Phoenicia, Working Phoenician Ship Replica
In 2009-2010, Beale skippered Phoenicia from Lebanon through the Suez Canal, down the Red Sea, through the Gulf of Aden into the Arabian Sea, around the Cape of Good Hope, up the Atlantic, and back to Lebanon. My friend, Warren Aston, was a volunteer deckhand on board Phoenicia during part of her voyage around the Arabian Peninsula. This is a map of the 2009-2010 journey.
Phoenicia Circumnavigation of Africa 2009-2010
Phoenicia then docked in southern England for a decade where she was a tourist attraction. On July 4th, 2019, she left Gosport, Hampshire, and sailed to Tunis, Tunisia, anciently known as Carthage, one of the Phoenicians' principal trading colonies in the Mediterranean. She left Tenerife, Canary Islands, on November 23, 2019, and 39 days later, on December 31, 2019, she docked to a festive reception at Santo Domingo, Dominican Republic. My friend, Boyd Tuttle, was a volunteer deckhand on board Phoenicia during the Mediterranean leg of her voyage.
Phoenicia Transatlantic Crossing 2019
https://www.youtube.com/channel/UCliMKFrhnpYVk4RrMudzrxw has videos about the Phoenicians Before Columbus Expedition. Philip Beale knew he would spend time in the Canary Islands. They have been ports of call for Mediterranean ships since Greek and Roman times. After the Canaries, though, he did not know exactly where in the Americas Phoenicia would land. That would depend on the winds and ocean currents. Phoenicia followed the Canary Current south, skirted Cape Verde, then followed the North Equatorial Current almost due west and made landfall in the Caribbean at about 18 degrees north latitude.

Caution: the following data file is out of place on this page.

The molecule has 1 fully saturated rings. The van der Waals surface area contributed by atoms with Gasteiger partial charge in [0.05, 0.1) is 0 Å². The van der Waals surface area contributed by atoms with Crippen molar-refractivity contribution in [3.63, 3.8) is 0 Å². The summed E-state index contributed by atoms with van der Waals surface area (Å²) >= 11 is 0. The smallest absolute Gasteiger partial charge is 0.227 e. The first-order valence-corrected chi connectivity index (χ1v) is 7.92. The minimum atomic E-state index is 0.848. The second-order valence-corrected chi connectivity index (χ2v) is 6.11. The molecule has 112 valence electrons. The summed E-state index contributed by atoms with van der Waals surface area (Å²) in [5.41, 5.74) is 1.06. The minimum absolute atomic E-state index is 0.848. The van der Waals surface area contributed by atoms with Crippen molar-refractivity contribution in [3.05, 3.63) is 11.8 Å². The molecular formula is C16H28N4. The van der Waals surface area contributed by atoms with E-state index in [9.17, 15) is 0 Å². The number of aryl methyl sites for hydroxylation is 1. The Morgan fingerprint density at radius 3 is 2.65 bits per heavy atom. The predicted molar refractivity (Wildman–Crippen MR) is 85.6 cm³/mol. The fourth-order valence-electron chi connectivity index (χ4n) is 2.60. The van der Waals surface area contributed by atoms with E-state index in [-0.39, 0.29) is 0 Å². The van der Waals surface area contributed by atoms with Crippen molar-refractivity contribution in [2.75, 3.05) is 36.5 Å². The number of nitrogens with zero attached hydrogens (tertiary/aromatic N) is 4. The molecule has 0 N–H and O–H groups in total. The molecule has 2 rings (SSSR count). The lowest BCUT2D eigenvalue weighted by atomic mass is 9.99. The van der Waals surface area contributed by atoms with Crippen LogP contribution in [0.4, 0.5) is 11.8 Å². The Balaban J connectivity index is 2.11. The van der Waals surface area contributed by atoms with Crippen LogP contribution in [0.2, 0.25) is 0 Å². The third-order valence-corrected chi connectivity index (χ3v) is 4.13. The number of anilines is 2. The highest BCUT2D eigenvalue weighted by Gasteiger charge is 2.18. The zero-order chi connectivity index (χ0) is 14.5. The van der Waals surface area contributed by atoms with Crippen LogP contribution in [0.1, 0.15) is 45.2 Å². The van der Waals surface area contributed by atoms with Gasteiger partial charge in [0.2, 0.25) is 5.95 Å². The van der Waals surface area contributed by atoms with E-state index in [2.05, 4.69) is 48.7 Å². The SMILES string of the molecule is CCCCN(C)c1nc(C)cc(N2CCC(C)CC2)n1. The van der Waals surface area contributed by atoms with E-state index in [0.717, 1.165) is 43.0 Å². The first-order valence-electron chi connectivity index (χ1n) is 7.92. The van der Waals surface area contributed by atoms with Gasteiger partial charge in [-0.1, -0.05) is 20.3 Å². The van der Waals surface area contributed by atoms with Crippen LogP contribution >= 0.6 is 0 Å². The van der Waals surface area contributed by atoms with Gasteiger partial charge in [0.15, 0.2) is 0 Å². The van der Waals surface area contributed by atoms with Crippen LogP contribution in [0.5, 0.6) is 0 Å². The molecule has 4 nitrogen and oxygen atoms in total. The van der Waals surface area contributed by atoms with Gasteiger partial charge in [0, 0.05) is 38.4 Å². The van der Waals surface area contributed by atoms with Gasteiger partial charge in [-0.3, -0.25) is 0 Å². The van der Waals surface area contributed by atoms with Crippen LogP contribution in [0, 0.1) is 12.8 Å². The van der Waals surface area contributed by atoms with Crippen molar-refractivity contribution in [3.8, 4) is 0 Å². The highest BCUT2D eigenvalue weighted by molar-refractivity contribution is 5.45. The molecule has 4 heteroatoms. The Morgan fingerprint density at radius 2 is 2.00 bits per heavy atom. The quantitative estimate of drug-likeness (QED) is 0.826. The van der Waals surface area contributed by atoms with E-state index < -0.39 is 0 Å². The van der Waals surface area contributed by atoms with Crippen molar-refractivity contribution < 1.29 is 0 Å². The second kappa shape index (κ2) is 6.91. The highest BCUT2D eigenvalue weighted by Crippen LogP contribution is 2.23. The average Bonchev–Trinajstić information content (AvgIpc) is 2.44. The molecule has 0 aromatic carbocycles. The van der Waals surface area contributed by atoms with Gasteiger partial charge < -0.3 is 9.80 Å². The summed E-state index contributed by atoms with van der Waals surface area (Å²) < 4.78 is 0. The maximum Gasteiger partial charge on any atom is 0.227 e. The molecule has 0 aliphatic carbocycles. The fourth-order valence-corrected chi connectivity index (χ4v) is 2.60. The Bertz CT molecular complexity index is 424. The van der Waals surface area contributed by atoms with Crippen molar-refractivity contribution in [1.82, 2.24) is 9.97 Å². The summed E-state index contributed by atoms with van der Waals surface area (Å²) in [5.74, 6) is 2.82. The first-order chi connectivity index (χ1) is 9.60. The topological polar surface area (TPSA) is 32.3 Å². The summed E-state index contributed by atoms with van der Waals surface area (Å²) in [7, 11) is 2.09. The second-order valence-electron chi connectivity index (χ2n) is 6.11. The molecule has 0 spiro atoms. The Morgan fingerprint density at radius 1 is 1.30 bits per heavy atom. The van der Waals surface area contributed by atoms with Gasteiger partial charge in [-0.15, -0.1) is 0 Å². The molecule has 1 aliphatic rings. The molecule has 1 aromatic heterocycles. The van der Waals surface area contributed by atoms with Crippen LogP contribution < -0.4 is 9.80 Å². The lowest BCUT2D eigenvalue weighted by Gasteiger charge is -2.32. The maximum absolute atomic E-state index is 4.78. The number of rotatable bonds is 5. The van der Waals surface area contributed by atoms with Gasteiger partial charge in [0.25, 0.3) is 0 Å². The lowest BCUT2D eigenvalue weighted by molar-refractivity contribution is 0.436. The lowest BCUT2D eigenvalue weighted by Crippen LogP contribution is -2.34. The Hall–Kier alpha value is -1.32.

Ocean Currents per National Geographic
The Sorenson/Norman/Hauck/Allen/Aston/Potter/Magleby/Tovar (SNHAAPMT) Book of Mormon geography model that scored 100% on a strict audit (see the article "Auditing Book of Mormon Geography Models) places the Mulekite landfall in the land northward at about 18 degrees north latitude 2,560 kilometers due west of Santo Domingo.
Proposed Mulekite Landfall, Settlement in Context
Compared with Phoenicia December 31, 2019 Landfall
The ocean current that brought the Phoenicia to the southern coast of the Dominican Republic could take her westward past Jamaica and on to Yucatan. Not only did Philip Beale dramatically demonstrate that the Phoenicians could have reached the New World, he also showed a likely route the Mulekites may have taken.

After staying in Santo Domingo for 19 days, Beale and crew sailed around Haiti, then northward to Florida, but this leg of their journey required auxiliary power from an emergency motor to get through the tempestuous strait between Haiti and Cuba. Phoenicia landed in Fort Lauderdale on February 4, 2020.